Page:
10. Medicalxpress has an article Simulating amino acid starvation may improve dengue vaccines https://medicalxpress.com/news/2019-11-simulating-amino-acid-starvation-dengue.html Eating a low-calorie diet can … improve the immune system's function. A new study finds that, in mice, a compound used in herbal medicine can give a similar immune boost if given before vaccination—no dieting required. plant-based compound called halofuginone improves the immune response to a potential vaccine against dengue virus. Halofuginone tricks the body into thinking it is starving for amino acids, which activates a pathway that results in more, and better, antibodies that are better at neutralizing the virus. halofuginone activates a pathway called the amino acid starvation response It mimics amino acid starvation in the body by blocking the enzyme that links amino acids to the molecules that deliver them to the site of protein production. In the current study, researchers injected some mice with halofuginone and some with an innocuous salt solution, then inoculated all of the mice with a potential dengue vaccine. Then they looked for differences in the immune response to the vaccine in the two groups. Mice that received halofuginone produced twice as many antibodies against the virus … halofuginone resulted in antibodies that more effectively neutralized the virus. halofuginone works specifically by encouraging the formation of germinal centers in the lymph nodes and spleen.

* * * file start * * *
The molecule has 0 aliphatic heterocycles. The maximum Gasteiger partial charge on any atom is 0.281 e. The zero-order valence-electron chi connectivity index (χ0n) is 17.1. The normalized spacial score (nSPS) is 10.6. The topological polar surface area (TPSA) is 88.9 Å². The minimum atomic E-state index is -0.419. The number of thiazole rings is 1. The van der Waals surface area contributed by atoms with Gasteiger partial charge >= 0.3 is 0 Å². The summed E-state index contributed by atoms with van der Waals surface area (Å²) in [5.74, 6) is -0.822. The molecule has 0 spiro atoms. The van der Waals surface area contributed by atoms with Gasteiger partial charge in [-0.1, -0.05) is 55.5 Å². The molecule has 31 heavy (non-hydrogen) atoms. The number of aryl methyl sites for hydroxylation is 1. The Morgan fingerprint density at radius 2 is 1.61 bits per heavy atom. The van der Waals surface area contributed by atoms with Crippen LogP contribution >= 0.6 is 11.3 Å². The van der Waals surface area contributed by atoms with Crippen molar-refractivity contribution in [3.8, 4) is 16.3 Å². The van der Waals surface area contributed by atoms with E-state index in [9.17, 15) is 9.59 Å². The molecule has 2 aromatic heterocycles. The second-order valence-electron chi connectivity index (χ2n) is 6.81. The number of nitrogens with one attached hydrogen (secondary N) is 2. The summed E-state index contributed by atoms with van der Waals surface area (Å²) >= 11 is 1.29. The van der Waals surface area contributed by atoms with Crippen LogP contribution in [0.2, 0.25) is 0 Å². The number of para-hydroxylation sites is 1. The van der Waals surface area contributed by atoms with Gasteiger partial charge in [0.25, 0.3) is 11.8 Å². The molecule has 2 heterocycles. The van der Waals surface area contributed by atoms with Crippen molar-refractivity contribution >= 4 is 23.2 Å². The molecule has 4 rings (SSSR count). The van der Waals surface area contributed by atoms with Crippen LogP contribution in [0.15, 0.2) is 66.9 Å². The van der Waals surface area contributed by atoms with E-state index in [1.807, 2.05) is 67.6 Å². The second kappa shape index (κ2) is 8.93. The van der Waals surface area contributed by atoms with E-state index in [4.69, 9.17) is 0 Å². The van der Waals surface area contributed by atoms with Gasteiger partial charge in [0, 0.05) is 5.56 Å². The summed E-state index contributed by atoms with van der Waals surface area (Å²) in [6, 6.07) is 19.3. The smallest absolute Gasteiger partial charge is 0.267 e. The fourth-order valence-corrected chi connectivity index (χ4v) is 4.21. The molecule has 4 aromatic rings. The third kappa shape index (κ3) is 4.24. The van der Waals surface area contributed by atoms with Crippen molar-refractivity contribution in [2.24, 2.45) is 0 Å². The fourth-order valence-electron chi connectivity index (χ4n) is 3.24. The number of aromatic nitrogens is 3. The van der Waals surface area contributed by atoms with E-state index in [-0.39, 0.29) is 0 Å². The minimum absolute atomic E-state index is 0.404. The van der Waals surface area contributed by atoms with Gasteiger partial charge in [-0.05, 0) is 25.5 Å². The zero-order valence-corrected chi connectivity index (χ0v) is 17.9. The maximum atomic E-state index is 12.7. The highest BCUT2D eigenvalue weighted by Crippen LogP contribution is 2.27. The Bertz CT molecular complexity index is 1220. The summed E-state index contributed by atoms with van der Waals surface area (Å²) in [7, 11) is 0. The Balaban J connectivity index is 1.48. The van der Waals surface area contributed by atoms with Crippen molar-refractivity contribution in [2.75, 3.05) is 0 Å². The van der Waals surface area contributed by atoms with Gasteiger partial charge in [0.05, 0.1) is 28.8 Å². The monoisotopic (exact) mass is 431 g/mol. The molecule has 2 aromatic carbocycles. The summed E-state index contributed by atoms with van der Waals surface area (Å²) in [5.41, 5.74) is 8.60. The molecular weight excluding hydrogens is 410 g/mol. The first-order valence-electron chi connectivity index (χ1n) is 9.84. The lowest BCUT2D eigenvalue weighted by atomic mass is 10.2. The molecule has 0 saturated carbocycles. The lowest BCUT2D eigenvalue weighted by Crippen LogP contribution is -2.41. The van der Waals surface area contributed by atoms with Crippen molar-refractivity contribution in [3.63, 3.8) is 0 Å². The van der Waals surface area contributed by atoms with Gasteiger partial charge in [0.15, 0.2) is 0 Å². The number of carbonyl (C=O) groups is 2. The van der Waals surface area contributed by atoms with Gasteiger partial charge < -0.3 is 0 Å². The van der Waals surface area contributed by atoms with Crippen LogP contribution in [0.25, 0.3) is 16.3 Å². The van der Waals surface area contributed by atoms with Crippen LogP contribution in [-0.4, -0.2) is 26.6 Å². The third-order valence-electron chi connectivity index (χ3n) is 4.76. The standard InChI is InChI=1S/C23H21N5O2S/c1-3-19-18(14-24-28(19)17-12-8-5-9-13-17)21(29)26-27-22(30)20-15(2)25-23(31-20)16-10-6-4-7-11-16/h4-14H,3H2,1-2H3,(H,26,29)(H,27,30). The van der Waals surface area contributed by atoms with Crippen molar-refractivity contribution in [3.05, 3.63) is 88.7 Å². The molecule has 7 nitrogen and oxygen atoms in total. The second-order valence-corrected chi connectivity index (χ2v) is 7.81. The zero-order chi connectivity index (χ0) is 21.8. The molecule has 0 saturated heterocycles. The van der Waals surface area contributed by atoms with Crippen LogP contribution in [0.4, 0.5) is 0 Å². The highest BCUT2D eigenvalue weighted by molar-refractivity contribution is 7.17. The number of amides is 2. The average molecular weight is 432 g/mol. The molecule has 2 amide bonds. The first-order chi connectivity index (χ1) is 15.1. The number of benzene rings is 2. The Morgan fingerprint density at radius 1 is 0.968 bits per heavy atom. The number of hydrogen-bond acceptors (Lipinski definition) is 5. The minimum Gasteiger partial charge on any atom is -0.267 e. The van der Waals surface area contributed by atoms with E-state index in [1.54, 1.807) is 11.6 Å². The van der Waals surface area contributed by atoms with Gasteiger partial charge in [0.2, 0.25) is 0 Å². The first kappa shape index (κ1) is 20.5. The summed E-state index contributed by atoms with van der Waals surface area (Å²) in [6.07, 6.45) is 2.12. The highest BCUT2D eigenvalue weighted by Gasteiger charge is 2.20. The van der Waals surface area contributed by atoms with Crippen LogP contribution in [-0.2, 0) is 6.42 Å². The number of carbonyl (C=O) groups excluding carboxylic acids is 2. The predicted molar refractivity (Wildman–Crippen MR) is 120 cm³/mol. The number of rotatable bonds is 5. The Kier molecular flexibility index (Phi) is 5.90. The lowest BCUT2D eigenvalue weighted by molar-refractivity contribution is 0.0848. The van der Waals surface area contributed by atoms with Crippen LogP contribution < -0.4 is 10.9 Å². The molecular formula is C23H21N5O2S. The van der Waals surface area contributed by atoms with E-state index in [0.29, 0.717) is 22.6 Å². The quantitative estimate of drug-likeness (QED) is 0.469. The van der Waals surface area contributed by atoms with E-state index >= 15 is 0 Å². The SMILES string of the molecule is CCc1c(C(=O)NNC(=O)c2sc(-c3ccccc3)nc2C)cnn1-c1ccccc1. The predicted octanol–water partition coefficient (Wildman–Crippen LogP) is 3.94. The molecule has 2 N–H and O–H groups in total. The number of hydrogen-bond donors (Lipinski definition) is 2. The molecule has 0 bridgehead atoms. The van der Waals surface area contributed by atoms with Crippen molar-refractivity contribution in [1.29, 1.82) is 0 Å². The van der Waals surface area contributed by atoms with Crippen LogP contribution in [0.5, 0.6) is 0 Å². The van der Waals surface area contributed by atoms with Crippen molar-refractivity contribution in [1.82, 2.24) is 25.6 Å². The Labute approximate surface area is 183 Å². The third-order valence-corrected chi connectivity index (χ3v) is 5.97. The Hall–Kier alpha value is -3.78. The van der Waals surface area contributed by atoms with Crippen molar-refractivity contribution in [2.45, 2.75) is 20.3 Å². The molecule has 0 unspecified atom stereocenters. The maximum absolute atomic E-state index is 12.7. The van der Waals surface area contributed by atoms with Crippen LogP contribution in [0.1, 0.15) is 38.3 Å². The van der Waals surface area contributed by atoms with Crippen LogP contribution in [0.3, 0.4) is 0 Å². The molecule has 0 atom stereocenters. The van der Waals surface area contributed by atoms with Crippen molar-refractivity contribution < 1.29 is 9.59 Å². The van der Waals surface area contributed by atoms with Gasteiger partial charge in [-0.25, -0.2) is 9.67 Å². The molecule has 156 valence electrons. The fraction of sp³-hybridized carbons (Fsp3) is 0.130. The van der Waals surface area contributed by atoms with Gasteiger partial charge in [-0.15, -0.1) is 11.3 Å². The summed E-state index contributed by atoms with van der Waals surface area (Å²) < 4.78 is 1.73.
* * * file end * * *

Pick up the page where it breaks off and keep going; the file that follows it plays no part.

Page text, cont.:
11. I saw “Study: Sugar binges increase risk of inflammatory bowel disease” at https://medicalxpress.com/news/2019-11-sugar-binges-inflammatory-bowel-disease.html Some highlights mice had an increased susceptibility to chemically induced colitis and more severe symptoms after only two days of a high-sugar diet Eating high-sugar diets and decreasing intake of fibre feeds "bad" microbes, such as E. coli, that are associated with inflammation and a defective immune response. so this idea that it's OK to eat well all week and indulge in junk food on the weekend is flawed showed that just two days on the high-sugar diet and the absence of short-chain fatty acids caused an increase in gut permeability, opening interesting avenues of research on how diet may affect the bacteria in our gastrointestinal tract and brain health study showed that gut permeability increased quite dramatically in the mice on the high-sugar diet—which means that bacterial products are free to move from the gut, where they normally stay, to the rest of the body